Making “Scientifically-Accurate” Information Meaningful

Most of the time, Usability Matters is part of a client’s multi-vendor ecology. It is great to be one of several specialists working on particular aspects of a digital product. However, sometimes, this means that the client is left to balance conflicting advice from several trusted sources.

This was the case recently on a project with a major health-focused non-profit. The project owner was forced to balance input from the UX designers (Usability Matters) as well as internal stakeholders, an external content advisor and subject matter experts (healthcare professionals). One of the more contentious issues was outlined in our recent IA Summit 2012 poster Making “Scientifically-Accurate” Information Meaningful to Health Information Consumers.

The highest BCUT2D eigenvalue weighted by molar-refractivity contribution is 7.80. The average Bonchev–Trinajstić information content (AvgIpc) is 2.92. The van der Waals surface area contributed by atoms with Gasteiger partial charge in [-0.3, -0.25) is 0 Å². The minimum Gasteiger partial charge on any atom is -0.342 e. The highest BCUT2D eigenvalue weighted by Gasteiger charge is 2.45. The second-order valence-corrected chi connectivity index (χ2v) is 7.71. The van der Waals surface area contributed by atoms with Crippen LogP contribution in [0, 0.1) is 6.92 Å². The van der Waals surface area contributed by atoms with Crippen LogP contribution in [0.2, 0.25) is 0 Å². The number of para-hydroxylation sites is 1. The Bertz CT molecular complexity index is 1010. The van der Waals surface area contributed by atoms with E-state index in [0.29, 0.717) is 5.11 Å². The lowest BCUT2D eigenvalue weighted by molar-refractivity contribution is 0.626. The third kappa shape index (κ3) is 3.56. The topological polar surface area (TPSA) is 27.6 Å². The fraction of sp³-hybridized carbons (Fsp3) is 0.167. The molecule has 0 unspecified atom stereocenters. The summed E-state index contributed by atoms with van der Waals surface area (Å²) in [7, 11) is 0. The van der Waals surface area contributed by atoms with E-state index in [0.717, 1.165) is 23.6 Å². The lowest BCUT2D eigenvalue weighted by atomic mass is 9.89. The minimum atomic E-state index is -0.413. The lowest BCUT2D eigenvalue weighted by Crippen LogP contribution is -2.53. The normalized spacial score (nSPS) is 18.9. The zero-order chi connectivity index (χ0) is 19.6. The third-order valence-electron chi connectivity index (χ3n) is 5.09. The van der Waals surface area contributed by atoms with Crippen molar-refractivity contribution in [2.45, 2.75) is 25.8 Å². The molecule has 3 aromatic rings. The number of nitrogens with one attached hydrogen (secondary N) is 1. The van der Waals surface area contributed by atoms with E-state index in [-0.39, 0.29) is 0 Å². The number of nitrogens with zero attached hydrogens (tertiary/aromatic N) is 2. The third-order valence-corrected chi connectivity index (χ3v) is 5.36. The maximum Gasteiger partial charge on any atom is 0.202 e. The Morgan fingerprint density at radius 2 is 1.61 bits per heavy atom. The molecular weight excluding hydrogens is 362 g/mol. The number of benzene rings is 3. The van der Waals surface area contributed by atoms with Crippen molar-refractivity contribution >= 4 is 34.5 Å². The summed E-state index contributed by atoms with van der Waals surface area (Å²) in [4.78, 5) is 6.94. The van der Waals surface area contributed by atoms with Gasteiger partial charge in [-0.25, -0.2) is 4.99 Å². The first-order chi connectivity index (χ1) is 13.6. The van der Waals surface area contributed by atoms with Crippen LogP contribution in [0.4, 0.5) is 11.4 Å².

Our recommended solution was the use of plain language, chunked content, progressive disclosure and, where possible, graphic representation of information. While many of our recommendations were followed, the end result was still too dense and hard to absorb. So – our question to ourselves and our client – what can we do differently to improve the end product?

On a current project with the same client, Usability Matters has responsibility for the content strategy, writing and layout. It is still early days but so far we are pleased with the process and outcome. While we have saved our client from being the one who has to find the balance between the UX designer and the content editor, he still has to shepherd the content through the approval process including the “science police” and translators. This sounds like fodder for a follow-up poster at IA Summit 2013!